Final score of the battle: Hospital = 1, Rep from Hell = 0."
7. Fluctuating Office Supply Costs - "When I started as Director of Materials Management at this mid-sized Hospital, one area that seemed thoroughly troublesome was office supplies. Even though my predessor had negotiated a Prime Vendor agreement for these items, prices were fluctuating all over the map. This even applied to "bread-and-butter" commodity items like pens, copy paper, white-out, etc.. Typically, pricing on these items can be locked in because demand stays relatively stable. Not the situation here. I pulled the original purchase contract from 2 years ago, grabbed a handful of open & closed invoices and set up a meeting with our office supply Sales Rep.
The meeting went well, except for the part where the rep "confessed" to upping the prices on some of our commonly-used products. He mentioned he did this, with his Regional Manager's full authorization, because we were not paying the invoice in full. He needed to make up the shortfall somewhere, so he estimated our usage & increased the prices to compensate for the "short pays" accordingly. I examined the invoices, compared them against this vendor's payment history and determined that we were short paying for nearly a year-and-a-half. The short pays now totaled, to date, over $10,000. It took a Sherlock Holmes to figure this one out. A quick review of the purchase contract identified that we were paying this vendor on a per patient day basis for our office supply use. This determination was based on a formula that some outside, non-Healthcare consultant dreamt up. The calculation was based on what we spent for office supplies two years ago and was divided by the total patient days for the matching period. Nursing was diligently collecting patient day figures every month and reporting them to A/P staff, who multiplied them by this formula & paid that amount to the vendor. I had never seen a formula of this type applied to office supplies before; this is why:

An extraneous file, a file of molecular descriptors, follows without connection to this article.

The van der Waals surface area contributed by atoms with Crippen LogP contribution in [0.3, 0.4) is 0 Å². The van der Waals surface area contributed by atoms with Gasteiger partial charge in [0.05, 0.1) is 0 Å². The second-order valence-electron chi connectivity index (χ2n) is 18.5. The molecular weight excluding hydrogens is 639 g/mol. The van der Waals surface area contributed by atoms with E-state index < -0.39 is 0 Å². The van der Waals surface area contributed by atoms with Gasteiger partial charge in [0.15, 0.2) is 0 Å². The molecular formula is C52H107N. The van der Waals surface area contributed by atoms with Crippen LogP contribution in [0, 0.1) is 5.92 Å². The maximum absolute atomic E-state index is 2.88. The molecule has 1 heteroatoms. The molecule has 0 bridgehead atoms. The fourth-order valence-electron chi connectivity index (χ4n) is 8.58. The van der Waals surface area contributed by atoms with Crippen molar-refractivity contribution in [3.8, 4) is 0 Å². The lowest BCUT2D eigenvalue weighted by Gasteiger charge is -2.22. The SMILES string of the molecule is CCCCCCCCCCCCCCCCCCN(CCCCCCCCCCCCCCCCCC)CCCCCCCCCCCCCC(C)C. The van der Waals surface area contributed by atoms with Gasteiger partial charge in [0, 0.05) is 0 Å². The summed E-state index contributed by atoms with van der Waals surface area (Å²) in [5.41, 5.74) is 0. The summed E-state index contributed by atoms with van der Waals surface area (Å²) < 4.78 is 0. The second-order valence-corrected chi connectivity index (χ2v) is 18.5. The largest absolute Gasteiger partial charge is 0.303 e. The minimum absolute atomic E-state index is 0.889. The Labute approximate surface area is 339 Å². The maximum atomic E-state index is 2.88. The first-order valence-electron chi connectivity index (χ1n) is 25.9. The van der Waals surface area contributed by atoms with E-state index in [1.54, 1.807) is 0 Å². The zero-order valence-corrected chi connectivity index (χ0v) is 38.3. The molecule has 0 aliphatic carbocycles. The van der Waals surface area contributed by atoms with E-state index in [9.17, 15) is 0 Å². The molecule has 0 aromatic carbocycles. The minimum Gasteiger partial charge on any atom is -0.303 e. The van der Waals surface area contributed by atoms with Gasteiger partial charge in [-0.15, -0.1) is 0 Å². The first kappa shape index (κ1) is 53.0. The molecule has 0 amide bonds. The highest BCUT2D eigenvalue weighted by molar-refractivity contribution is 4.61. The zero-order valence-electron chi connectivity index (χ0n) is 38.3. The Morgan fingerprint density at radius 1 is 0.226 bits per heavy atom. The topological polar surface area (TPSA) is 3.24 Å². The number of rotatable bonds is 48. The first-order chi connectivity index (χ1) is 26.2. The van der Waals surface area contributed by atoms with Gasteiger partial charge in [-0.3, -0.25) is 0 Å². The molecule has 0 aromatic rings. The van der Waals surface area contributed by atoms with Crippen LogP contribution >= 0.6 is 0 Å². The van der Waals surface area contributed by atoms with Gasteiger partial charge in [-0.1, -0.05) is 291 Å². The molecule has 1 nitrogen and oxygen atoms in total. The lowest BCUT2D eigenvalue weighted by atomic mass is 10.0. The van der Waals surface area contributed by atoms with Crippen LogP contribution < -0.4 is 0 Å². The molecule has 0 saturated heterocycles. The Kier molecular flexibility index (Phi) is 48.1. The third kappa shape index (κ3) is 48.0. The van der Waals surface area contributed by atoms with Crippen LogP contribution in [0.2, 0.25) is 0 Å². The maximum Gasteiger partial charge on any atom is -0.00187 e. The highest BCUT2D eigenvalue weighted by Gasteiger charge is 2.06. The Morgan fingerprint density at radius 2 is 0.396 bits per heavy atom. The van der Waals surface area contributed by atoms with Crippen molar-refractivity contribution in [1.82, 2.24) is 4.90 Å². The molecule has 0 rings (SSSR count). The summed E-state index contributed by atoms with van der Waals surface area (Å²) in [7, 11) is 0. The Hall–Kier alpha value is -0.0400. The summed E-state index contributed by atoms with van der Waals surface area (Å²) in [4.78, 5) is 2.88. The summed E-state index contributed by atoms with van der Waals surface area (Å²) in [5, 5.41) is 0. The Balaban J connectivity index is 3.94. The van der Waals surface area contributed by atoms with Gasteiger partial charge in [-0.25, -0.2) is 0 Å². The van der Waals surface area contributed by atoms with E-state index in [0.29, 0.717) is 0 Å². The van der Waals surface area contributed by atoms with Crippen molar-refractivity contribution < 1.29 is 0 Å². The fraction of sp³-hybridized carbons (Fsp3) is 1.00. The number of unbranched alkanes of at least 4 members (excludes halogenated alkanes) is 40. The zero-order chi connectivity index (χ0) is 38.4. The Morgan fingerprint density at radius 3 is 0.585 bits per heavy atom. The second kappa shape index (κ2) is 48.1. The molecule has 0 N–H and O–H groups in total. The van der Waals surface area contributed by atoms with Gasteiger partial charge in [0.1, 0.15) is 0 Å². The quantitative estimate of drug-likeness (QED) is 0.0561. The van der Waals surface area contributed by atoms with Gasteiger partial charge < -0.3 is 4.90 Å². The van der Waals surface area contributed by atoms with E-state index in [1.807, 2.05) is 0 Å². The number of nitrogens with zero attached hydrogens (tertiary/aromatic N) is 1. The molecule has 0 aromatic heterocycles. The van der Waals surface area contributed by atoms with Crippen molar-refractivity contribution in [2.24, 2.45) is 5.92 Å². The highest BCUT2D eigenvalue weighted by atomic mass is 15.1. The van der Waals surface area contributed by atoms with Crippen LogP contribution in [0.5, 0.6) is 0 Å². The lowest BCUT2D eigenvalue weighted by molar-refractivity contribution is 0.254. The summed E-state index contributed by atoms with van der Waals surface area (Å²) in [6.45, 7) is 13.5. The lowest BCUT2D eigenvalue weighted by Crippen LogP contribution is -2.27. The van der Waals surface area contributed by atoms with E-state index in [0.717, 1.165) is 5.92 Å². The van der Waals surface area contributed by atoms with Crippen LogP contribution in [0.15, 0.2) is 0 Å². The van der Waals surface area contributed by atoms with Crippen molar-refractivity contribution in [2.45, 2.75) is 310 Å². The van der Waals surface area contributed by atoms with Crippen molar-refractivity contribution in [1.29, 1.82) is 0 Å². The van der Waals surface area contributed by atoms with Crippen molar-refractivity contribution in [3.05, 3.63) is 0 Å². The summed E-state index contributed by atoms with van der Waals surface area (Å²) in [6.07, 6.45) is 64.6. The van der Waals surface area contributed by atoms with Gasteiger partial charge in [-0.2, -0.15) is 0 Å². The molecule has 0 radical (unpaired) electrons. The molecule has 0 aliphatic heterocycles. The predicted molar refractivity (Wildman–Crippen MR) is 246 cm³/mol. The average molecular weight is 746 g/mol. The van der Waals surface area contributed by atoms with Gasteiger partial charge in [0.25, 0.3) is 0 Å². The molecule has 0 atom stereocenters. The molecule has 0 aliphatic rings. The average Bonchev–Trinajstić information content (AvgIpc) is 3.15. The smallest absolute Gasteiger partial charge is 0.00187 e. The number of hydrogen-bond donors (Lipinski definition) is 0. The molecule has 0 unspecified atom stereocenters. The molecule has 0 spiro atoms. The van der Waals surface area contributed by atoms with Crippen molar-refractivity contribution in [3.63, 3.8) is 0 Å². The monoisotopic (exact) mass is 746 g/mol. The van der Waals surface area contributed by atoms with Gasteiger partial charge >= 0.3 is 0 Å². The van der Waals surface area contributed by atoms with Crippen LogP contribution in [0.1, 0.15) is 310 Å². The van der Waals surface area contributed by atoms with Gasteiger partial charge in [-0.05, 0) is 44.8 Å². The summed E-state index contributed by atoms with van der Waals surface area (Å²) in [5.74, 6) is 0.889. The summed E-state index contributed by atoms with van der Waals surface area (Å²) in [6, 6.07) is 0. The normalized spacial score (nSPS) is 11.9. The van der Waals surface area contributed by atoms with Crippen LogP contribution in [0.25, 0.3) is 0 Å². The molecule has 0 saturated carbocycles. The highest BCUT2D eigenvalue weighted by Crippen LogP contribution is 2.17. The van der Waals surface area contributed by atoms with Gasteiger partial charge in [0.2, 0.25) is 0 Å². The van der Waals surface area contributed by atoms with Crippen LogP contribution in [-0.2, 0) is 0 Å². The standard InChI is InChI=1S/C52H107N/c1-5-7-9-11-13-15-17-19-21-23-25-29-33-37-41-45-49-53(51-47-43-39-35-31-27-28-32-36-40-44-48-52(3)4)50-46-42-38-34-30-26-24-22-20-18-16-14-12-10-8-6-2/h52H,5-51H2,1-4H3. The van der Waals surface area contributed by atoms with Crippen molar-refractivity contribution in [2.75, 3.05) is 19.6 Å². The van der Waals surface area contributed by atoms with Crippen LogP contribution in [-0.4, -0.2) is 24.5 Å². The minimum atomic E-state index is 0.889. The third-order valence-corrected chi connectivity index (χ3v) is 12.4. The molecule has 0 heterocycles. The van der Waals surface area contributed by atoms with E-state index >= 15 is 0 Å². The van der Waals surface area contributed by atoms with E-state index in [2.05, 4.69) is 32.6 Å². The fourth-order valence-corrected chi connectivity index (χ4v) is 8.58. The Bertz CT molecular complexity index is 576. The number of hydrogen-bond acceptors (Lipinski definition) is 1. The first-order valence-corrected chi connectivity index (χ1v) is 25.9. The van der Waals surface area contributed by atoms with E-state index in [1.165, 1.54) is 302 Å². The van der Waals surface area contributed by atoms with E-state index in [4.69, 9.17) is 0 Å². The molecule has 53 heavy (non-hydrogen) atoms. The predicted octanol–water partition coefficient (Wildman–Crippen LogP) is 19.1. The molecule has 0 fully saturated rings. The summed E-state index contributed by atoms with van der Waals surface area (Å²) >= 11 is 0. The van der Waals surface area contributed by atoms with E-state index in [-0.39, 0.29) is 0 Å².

- The formula was based on us spending, roughly, 1/12th of each month of what we spent two years ago;
- It was based on a patient day total from two years ago; ours have clearly decreased (as has the industry) since then;
- It did not take into account the increasing impact of areas like the E.R., Ambulatory Services, Rehab and Outpatient Care; none of them are inpatient-based; and,
- It was based on the same mix of office supplies being used now, as two years ago.
A review of our office supply purchases identified that we are using five times as much copy paper as two years ago and over three times as many laser cartridges. In effect, this static formula was being applied to a fluctuating target. I killed the use of the formula and started paying invoices in full until we got caught up to current status. I also got the vendor to lower his prices back where they should be and split the difference with him on the outstanding $10,000. Life got back to normal. Amen for common sense!"
8. Burn Down The Hospital - "I have to admit that I was a bit nervous about performing an operational review of Materials Management at this particular hospital. It wasn't in the best part of town & the other consultants in my office warned me, in advance, that it was a nasty place. They mentioned they'd refuse to go, if they were me. Better me than them, they'd say. I went anyway. The Hospital was in a rundown part of town, but so were a lot of Hospitals (I'd reasoned).